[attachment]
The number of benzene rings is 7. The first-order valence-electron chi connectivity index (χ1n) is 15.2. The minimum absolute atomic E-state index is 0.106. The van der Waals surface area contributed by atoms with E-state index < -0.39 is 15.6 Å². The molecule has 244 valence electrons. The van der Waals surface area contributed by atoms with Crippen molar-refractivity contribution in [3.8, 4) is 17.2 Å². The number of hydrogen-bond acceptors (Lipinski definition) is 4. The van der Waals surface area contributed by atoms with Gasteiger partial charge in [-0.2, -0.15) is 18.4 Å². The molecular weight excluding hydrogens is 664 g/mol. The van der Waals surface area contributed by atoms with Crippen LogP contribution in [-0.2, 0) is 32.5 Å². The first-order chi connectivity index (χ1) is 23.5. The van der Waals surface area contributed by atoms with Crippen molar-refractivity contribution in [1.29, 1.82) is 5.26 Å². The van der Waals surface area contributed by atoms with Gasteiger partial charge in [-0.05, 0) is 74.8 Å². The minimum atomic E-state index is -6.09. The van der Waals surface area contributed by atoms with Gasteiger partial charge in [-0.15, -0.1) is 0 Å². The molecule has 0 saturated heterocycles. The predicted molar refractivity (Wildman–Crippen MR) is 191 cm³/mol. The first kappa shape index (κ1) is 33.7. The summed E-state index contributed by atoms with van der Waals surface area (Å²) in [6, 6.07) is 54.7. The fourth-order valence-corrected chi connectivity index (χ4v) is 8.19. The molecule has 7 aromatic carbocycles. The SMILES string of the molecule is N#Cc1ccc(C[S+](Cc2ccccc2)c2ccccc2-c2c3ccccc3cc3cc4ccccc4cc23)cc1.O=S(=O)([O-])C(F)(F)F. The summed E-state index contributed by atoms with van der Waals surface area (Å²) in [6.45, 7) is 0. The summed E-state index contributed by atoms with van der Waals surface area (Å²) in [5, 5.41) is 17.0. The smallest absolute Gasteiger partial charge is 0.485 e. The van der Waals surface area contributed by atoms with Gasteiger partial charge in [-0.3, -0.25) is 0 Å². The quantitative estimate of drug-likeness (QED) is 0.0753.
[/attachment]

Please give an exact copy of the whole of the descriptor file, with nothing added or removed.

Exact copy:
The number of benzene rings is 7. The first-order valence-electron chi connectivity index (χ1n) is 15.2. The minimum absolute atomic E-state index is 0.106. The van der Waals surface area contributed by atoms with E-state index < -0.39 is 15.6 Å². The molecule has 244 valence electrons. The van der Waals surface area contributed by atoms with Crippen molar-refractivity contribution in [3.8, 4) is 17.2 Å². The number of hydrogen-bond acceptors (Lipinski definition) is 4. The van der Waals surface area contributed by atoms with Gasteiger partial charge in [-0.2, -0.15) is 18.4 Å². The molecular weight excluding hydrogens is 664 g/mol. The van der Waals surface area contributed by atoms with Crippen LogP contribution in [-0.2, 0) is 32.5 Å². The first-order chi connectivity index (χ1) is 23.5. The van der Waals surface area contributed by atoms with Crippen molar-refractivity contribution in [1.29, 1.82) is 5.26 Å². The van der Waals surface area contributed by atoms with Gasteiger partial charge in [-0.05, 0) is 74.8 Å². The minimum atomic E-state index is -6.09. The van der Waals surface area contributed by atoms with Gasteiger partial charge in [-0.15, -0.1) is 0 Å². The molecule has 0 saturated heterocycles. The predicted molar refractivity (Wildman–Crippen MR) is 191 cm³/mol. The first kappa shape index (κ1) is 33.7. The summed E-state index contributed by atoms with van der Waals surface area (Å²) in [6, 6.07) is 54.7. The fourth-order valence-corrected chi connectivity index (χ4v) is 8.19. The molecule has 7 aromatic carbocycles. The SMILES string of the molecule is N#Cc1ccc(C[S+](Cc2ccccc2)c2ccccc2-c2c3ccccc3cc3cc4ccccc4cc23)cc1.O=S(=O)([O-])C(F)(F)F. The summed E-state index contributed by atoms with van der Waals surface area (Å²) in [6.45, 7) is 0. The summed E-state index contributed by atoms with van der Waals surface area (Å²) in [5, 5.41) is 17.0. The smallest absolute Gasteiger partial charge is 0.485 e. The van der Waals surface area contributed by atoms with Gasteiger partial charge in [-0.3, -0.25) is 0 Å². The quantitative estimate of drug-likeness (QED) is 0.0753.